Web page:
Illegal drinking, drug dealing, trespassing and the brandishing of firearms are a common occurrence in one Richmond neighborhood, according to two residents who asked the city commission for help Tuesday night.
East Irvine Street resident Michael Wooten told officials of raucous public gatherings near his home practically every Friday and Saturday night.
According to Wooten, patrons of a nearby night spot regularly gather outside his home, littering the area with beer and liquor containers, smashing bottles against his house, parking their vehicles on private property, fighting and even threatening him with guns.
In addition, one woman apparently sells pints of liquor out of her purse, while another man sells homemade alcohol by the cup, Wooten said.
The trouble began approximately four years ago after Wooten bought his property near a then closed nightclub. After the nightclub reopened, approximately a month after Wooten moved in, public drinking, noise, trespassing and occasional violence became regular occurrences on weekends, he said. Wooten identified the business as the Magic Moment.
Wooten has recorded some 8,000 hours of video footage and presented some of it to police, but he said the problem has continued. He asked for extra patrols in the area, saying that several laws are routinely broken, including ordinances prohibiting public intoxication, drug trafficking, open alcohol containers, assault and battery, loitering, trespassing and littering.
On four occasions, according to Wooten, party-goers even brandished firearms and told him to get back into his house after he complained. The gatherings begin around 11 p.m. and run as late as 2:30 or 3 a.m., and they can draw between 20 and 80 people, Wooten said. Only rainy weather seems to discourage them, he added.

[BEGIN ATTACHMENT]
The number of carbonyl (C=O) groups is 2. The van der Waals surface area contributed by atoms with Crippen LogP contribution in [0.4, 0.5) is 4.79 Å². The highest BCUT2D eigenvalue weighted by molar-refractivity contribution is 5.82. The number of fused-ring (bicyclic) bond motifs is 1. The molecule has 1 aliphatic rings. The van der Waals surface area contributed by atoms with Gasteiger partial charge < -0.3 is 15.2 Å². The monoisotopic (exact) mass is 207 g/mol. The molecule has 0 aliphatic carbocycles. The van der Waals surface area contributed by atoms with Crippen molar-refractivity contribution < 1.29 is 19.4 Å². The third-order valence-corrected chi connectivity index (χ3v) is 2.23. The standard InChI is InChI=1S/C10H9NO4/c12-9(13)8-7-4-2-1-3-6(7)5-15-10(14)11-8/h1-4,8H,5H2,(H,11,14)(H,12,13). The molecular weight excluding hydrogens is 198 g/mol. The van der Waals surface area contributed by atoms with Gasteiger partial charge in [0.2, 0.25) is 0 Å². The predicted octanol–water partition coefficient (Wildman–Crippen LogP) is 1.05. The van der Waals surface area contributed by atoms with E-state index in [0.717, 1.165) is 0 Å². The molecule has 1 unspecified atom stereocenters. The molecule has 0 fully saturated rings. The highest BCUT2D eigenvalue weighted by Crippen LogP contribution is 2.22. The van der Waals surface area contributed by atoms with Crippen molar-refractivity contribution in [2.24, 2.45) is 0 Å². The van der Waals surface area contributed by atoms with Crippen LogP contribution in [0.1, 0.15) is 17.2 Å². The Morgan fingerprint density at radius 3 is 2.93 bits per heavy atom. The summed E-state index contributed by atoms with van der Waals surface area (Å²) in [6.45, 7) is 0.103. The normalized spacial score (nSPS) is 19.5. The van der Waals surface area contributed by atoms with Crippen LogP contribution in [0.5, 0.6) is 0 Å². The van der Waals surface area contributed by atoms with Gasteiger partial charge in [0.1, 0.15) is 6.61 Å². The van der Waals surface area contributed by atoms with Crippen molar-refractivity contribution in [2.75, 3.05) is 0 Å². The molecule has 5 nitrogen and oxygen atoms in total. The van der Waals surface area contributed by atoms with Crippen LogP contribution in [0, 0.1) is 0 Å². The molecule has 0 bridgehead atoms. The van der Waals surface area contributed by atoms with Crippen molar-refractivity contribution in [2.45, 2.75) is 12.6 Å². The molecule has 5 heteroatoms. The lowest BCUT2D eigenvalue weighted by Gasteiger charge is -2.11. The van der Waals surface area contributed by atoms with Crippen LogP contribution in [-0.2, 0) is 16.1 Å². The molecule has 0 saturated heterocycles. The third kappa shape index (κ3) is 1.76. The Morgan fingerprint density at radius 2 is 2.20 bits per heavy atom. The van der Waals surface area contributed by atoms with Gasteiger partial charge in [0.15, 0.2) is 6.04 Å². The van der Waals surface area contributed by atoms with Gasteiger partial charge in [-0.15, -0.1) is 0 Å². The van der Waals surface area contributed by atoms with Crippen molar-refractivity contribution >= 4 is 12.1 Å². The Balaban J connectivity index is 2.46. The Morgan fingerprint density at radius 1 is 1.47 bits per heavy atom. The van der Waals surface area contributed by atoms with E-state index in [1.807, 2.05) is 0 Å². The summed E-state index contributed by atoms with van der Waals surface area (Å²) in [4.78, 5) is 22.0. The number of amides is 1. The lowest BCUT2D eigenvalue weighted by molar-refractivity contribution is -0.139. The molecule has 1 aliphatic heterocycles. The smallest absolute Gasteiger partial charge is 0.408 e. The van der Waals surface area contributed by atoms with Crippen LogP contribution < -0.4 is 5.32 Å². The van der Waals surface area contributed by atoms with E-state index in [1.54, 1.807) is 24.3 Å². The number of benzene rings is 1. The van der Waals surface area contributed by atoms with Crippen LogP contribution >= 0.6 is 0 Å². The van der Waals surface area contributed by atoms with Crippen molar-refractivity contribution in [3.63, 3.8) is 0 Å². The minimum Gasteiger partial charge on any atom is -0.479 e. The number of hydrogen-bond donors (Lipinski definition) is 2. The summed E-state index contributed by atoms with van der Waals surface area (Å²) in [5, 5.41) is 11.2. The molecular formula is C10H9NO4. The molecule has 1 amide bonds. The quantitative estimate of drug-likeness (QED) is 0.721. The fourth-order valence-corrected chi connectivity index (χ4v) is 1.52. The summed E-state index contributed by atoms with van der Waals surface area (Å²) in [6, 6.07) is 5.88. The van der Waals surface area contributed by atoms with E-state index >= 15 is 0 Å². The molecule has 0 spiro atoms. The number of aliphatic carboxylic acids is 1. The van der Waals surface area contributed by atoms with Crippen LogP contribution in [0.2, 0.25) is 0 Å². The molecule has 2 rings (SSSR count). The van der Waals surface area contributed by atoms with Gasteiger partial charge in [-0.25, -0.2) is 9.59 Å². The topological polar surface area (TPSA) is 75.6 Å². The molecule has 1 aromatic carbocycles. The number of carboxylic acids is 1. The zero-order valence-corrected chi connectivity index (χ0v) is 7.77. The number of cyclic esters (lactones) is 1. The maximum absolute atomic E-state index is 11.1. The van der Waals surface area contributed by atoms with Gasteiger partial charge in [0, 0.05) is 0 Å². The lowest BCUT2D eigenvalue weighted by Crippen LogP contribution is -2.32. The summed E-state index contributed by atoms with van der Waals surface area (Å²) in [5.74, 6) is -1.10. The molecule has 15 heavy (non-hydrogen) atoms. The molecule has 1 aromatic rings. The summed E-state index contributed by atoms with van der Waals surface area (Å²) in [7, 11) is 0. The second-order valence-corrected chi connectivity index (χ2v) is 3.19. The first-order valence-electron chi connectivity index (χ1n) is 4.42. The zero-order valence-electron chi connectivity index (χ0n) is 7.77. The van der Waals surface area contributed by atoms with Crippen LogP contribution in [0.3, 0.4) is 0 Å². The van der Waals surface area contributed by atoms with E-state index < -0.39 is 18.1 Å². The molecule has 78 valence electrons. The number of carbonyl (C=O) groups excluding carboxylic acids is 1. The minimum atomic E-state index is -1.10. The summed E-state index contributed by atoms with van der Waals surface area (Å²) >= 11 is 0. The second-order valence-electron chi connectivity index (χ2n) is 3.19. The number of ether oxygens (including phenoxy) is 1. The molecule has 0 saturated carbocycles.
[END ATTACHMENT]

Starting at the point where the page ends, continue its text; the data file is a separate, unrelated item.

At one point during his remarks, Wooten alleged responding officers had made a surprising claim. According to Wooten, the officers said they had been instructed to not enforce the law in that neighborhood.
Mayor Jim Barnes then called Richmond Police Chief Larry Brock to come forward and asked if Wooten’s statement was true. In response, Brock stated unequivocally that no officer had ever been instructed to not enforce the law. He did say that the area in question – near Irvine and Orange streets – is a trouble spot.
“I would agree there’s a significant problem there,” Brock said. “He (Wooten) does have valid complaints. It is a troublesome area.”
Brock said that law enforcement in that particular situation is challenging because of two factors. First, police officers cannot cite violators for misdemeanor offenses unless they witness the offense. By the time officers arrive on the scene, perpetrators are either gone, or they are no longer breaking the law, the chief said.
Secondly, Brock said the police department does not have the resources to station an officer in the neighborhood to catch violators in the act, since Friday and Saturday nights are typically busy, and police units are answering other calls.
But Roger Faulkner, who owns an apartment complex on Orange Street, questioned that explanation. “If it was your street, you’d have a cop there,” Faulkner told Brock. “This is an issue. Someone will get killed.”
Brock explained that the problems in the neighborhood are caused by people coming in from other cities, such as Lexington or Detroit. However, Brock suggested that Faulkner could draft a letter giving police explicit permission to remove trespassers from his Orange Street property.
Following the public meeting, both Wooten and Rogers consulted further with the police chief, mayor and City Manager Jimmy Howard, with Brock vowing to work with the men to address the problems.